Pythagoras is believed to have discovered that musical notes could be translated into mathematical equations when he passed a blacksmith at work. He is supposed to have gone to the blacksmiths to learn how this had happened and by looking at their tools discovered that it was because the hammers were “simple ratios of each other, one was half the size of the first, another was 2/3 the size, and so on.” This has proved to be false by virtue of the fact that these ratios are only relevant to string length (such as the string of a monochord), and not to hammer weight. However, it may be that Pythagoras was indeed responsible for discovering these properties of string length.
A level physics students investigate the relationship between string length and notes indirectly when they are investigating standing waves.
http://hyperphysics.phy-astr.gsu.edu/hbase/waves/standw.html http://hyperphysics.phy-astr.gsu.edu/hbase/waves/funhar.html#c3 http://hyperphysics.phy-astr.gsu.edu/hbase/waves/string.html#c1 http://www.physicsclassroom.com/Class/waves/u10l4e.cfm http://physics.info/waves-standing/
In the above picture the first standing wave is classed as the fundamental (first harmonic). The second standing wave is an octave higher (first overtone and second harmonic) and the third (second overtone and third harmonic). A harmonic of a wave is a component frequency of the signal that is an integer multiple of the fundamental frequency. The frequency is defined as the number of vibrations per second.
The perfect fifth Hemiola is the ratio of the lengths of two strings, three-to-two (3:2) that together sound a perfect fifth. The justly tuned pitch ratio of a perfect fifth means that the upper note makes three vibrations in the same amount of time that the lower note makes two. In the cent system of pitch measurement, the 3:2 ratio corresponds to approximately 702 cents, or 2% of a semitone wider than seven semitones. The just perfect fifth can be heard when a violin is tuned: if adjacent strings are adjusted to the exact ratio of 3:2, the result is a smooth and consonant sound, and the violin is felt to be “in tune”. Just perfect fifths are the basis of Pythagorean tuning, and are employed together with other just intervals in just intonation. The 3:2 just perfect fifth arises in the justly tuned C major scale between C and G.
http://en.wikipedia.org/wiki/Octave http://en.wikipedia.org/wiki/Perfect_fifth http://en.wikipedia.org/wiki/Harmonic http://en.wikipedia.org/wiki/Scale_of_harmonics http://en.wikipedia.org/wiki/Hemiola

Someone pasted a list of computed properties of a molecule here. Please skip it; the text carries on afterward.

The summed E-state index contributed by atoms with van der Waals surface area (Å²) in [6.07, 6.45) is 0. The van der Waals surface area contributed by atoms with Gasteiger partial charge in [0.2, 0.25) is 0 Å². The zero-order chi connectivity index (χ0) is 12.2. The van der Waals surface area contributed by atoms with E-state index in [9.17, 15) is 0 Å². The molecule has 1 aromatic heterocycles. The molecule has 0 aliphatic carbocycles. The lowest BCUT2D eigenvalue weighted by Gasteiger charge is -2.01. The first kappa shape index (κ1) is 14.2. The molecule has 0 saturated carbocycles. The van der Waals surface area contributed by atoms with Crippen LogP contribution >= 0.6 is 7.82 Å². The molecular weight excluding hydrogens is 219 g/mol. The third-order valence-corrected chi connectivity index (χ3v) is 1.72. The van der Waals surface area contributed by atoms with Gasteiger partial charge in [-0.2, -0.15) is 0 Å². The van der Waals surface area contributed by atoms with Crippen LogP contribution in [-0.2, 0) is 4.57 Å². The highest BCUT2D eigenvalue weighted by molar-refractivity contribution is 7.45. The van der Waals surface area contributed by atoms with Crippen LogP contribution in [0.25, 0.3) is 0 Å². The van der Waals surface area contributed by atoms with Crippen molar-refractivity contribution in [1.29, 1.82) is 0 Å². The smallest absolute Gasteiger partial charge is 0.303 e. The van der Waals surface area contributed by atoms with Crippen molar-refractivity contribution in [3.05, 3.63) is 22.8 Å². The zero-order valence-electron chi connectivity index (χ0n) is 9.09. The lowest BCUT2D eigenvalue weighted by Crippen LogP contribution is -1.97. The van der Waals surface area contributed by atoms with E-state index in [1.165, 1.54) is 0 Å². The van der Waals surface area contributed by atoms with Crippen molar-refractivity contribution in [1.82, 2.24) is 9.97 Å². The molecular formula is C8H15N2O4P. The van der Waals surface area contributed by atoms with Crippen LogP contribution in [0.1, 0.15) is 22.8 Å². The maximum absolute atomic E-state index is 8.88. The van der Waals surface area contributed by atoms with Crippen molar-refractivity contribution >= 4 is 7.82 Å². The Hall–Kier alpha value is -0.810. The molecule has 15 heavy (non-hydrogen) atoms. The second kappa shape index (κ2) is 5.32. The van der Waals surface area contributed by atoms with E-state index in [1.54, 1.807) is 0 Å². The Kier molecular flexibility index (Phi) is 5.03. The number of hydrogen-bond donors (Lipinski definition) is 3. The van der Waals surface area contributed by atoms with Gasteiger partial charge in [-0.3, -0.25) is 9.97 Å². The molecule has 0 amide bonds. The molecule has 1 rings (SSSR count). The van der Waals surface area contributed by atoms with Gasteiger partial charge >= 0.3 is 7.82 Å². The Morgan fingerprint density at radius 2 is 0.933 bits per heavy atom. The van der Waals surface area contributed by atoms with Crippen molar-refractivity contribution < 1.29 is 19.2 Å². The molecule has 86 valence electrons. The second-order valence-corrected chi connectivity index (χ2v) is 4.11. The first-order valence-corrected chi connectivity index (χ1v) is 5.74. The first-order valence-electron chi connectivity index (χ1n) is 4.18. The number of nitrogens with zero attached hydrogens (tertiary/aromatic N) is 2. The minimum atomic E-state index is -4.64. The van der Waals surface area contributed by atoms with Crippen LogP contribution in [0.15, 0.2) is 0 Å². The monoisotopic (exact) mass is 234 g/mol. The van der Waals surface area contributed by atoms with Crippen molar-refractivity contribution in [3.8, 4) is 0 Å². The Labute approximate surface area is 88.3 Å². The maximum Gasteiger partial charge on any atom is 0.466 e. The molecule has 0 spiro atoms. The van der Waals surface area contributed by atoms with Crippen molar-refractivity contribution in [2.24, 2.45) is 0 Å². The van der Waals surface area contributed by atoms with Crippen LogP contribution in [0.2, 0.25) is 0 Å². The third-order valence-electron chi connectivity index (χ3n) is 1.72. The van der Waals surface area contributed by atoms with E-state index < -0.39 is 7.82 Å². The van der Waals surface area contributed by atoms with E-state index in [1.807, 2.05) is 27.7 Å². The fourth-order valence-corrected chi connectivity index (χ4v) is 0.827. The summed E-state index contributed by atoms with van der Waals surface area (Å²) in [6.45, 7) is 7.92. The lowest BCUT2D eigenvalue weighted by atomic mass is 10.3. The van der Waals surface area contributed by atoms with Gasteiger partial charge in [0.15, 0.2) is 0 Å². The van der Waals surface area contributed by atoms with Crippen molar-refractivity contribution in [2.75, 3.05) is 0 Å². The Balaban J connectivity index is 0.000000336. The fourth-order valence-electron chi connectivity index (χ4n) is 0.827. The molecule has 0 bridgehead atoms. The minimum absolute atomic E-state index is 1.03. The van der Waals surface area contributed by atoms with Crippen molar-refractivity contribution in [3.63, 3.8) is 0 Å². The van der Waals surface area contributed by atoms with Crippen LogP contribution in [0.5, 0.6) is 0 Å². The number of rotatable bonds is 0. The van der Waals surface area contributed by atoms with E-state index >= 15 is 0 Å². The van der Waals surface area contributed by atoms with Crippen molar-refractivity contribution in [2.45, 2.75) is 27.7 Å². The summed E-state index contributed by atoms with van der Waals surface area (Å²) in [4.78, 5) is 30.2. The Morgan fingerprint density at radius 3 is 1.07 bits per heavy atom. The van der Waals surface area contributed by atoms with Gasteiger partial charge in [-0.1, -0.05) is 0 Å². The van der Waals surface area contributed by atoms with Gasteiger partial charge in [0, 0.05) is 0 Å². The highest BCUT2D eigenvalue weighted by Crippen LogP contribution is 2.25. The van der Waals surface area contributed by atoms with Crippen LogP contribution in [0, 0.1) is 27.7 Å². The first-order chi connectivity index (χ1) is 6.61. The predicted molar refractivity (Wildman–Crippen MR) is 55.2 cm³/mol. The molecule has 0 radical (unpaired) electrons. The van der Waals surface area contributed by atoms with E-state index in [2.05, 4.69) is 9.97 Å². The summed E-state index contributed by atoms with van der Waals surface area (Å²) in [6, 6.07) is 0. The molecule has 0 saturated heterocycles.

Twelve members of the audience were asked to stand on the circumference of the circle (mentioned earlier) at the points where the star touched the circumference to represent the members of the chromatic scale of notes. Chromatic scale is drawn as a circle below: each note is equidistant from its neighbours, separated by a semitone of the same size.
The chromatic scale is a musical scale with twelve pitches, each a semitone above or below another. On a modern piano or other equal-tempered instrument, all the semitones are the same size (100 cents). In other words, the notes of an equal-tempered chromatic scale are equally spaced. An equal-tempered chromatic scale is a nondiatonic scale having no tonic because of the symmetry of its equally spaced notes.
(3/2)^12 = 1.5^12 which is approximately 2^7
The most common conception of the chromatic scale before the 13th century was the Pythagorean chromatic scale. Due to a different tuning technique, the twelve semitones in this scale have two slightly different sizes. Thus, the scale is not perfectly symmetric. Many other tuning systems, developed in the ensuing centuries, share a similar asymmetry. Equally spaced pitches are provided only by equal temperament tuning systems, which are widely used in contemporary music.
Different cultures use different numbers to 12. Indonesia has 53.
The performers continued with the opera at the point where Tamino is chased by the serpent and the audience formed the serpent. Three mysterious ladies appear to save him.
Mozart loved mathematics. Johann Andreas Schachtner, court trumpeter and friend of the Mozart family, wrote about the young Wolfgang: “When he was doing sums, the table, the chair, the walls and even the floor would be covered with chalked numbers.”
As an adult Mozart’s obsession with numbers didn’t wane. He would scatter numbers throughout his letters to family and friends. His family used a secret code to keep politically sensitive comments from the eyes of the censors. But he also used numbers in more intimate exchanges. His kisses would invariably be issued in units of 1,000, although sometimes he would choose a more interesting selection of numbers to shower his correspondent with.
The curious string of numbers 1095060437082 appears in a letter to his wife Constanze. One decoding that has been offered of this sequence suggests we add 10+9+50+60+43+70+82 to get 324, which is 18 squared, again like the opening of Figaro, expressing the bond of love between Mozart and Constanze. He signed himself in another letter as “Friend of the House of Numbers”; while Constanze told a biographer after Mozart’s death about “his love of arithmetic and algebra”.
What’s the next number in this sequence? 5, 10, 20, 30, 36 … ? And the next in this? 640, 231, 100, 91 … ?
If you know your Mozart then you’ll identify 43 as the number that comes after 36 in the first sequence. These are the opening lines of The Marriage of Figaro sung by Figaro as he measures out the room that he will share with Susanna once they are married. It’s a curious selection of numbers that when added together comes to 144, or 12 squared: perhaps a coincidence or maybe a numerical representation of the impending union of Figaro and his bride Susanna.